It’s been over a year since Microsoft and Sony kickstarted the ninth generation of gaming consoles with the release of the Xbox Series X/S and the PlayStation 5. Yet if you’re hoping to nab one this holiday season, be warned – over the last year, newly-released, big-ticket gaming items have only grown in demand and become increasingly short in supply.
There are several contributing factors at play here, including the global chip shortage which has impacted every industry. But the most irritating, by far? Bots.
Those Pesky Bots
Over the years, bots have become a growing issue as retailers have moved from brick-and-mortar shops to an online model. In 2021, it makes sense that Xbox Series X consoles and PS5s are being sold primarily online.
Shopping bots, (commonly referred to as bots), take advantage of this, using an automated system that keeps tabs on a slew of website pages for retailers once a specific product has been restocked. There are a few different types of shopping bots, but the most common one is aimed at purchasing high-demand products automatically by keeping tabs on a litany of web pages.
The second a restock happens, whether it was announced by the retailer or executed surreptitiously, bots are programmed to immediately purchase on your behalf, bypassing any hassle of a page crashing. Bots have become so desirable over the last year, particularly as a tool to get the latest consoles, that there are communities dedicated to teaching newbies to create them.
If this sounds deeply unfair to the average consumer, it is. This is why you might have seen some retailers put up inventory for a PS5, and the stock sells out instantly. What’s more, these shopping bots are legally allowed in the US to perform these specific tasks. Not even the Bots Act of 2016 can help, as it only outlawed bots from being programmed to purchase digital tickets; other purchases are mostly fair game.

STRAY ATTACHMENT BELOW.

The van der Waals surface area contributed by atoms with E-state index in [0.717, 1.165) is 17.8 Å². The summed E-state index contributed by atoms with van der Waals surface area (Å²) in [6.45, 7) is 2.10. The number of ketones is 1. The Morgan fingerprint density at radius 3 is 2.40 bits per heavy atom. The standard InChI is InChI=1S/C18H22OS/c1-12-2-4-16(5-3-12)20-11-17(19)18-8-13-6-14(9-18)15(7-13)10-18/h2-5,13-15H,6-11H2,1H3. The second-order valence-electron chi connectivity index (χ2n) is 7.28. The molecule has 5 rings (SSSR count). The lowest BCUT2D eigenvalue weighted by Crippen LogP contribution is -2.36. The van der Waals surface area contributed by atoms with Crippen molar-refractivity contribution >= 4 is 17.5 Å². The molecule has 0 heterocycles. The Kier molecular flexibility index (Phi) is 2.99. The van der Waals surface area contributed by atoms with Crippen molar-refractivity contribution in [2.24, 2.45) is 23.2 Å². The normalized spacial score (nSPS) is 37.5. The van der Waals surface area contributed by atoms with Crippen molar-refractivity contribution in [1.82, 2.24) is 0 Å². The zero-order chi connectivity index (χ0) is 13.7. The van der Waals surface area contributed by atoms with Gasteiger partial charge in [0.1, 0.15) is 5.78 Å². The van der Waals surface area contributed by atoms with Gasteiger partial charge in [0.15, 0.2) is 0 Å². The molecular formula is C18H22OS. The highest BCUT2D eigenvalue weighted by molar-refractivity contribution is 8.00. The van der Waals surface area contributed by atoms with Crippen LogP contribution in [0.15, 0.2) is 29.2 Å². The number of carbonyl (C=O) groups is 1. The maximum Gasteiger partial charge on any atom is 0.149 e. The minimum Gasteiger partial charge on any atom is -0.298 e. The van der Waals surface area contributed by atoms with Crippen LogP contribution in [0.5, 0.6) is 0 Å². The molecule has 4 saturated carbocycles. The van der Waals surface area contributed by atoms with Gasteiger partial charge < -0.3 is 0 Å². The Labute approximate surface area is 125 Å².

Scalpers have also taken the opportunity to use bots to try and jack up the price of highly desirable and hard-to-find items. Take a look at the prices of PlayStation 5s, Xbox Series X, and Nintendo Switch OLED consoles on third-party reseller sites like eBay and you’ll get the idea (and this doesn’t even take into account that some of these listings might be scams in their entirety). In February, data engineer Michael Discroll posted a series of reports on the scalping marker, noting that at the time, 10-15% of all PS5s in the United States have been resold with scalpers estimated at the time to have amassed $43.2 million in profit.